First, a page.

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New-Fangled Bicycle Helmets: Not Just Brain Buckets Anymore
September 21, 2012
There is no denying that serious cyclists adopt some very specific forms of fashion. The jerseys and shorts are tight-fitting to reduce drag, gloves are worn both to provide padding while gripping the handlebars and to protect hands during a crash, and shoes are a fashion statement all of their own. But one piece of equipment has become somewhat ubiquitous: the helmet.
My iPhone 5 Will Be Naked
September 20, 2012
As I anxiously wait for my shiny new iPhone 5 to arrive on Friday -- like 2 million others -- my thoughts first turned to protective cases. Would any be available? How long before manufacturers caught up with Apple's secrecy machine and started producing them so I could buy one? And screen protectors, when will my favorite screen protector company be able to deliver? Then I realized that maybe now, finally, I don't need a case at all. After all, what do I value more and more out of my iPhone? Pocketability.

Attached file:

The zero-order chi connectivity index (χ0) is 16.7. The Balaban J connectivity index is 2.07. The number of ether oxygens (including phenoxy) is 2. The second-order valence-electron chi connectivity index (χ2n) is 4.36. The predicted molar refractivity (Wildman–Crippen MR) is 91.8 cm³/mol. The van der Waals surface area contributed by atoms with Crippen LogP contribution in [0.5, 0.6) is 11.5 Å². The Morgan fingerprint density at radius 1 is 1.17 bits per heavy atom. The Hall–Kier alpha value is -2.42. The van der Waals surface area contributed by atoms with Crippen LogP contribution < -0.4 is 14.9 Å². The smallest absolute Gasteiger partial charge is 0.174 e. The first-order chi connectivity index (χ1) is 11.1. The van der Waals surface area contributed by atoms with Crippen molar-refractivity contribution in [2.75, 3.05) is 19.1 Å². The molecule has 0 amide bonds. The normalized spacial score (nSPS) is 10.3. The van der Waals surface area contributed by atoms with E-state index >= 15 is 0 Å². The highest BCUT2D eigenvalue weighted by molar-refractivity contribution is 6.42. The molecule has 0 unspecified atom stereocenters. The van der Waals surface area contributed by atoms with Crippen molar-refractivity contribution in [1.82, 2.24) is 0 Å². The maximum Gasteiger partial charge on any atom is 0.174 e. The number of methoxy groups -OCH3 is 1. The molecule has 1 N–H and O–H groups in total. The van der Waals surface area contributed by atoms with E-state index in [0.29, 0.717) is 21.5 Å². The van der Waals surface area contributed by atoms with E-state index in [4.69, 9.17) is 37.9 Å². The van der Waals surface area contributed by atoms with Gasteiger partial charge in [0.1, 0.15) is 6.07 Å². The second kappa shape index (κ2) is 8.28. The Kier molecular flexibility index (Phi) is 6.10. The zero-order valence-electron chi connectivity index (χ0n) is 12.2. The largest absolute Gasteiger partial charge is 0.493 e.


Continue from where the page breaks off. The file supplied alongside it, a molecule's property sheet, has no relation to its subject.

Your New 2nd Car Could Be an E-Bike
September 14, 2012
Interbike, the largest bicycle trade show in North America, remains very much about pedal power, but in addition to the high-end Tour de France-worthy road bikes, go-over-anything mountain bikes, and hipster- and messenger-friendly fixed gear bicycles, there are those that are juiced up with electric motors and batteries.
Hey Apple, Better Get Cracking on an Amazing iPhone 6
September 13, 2012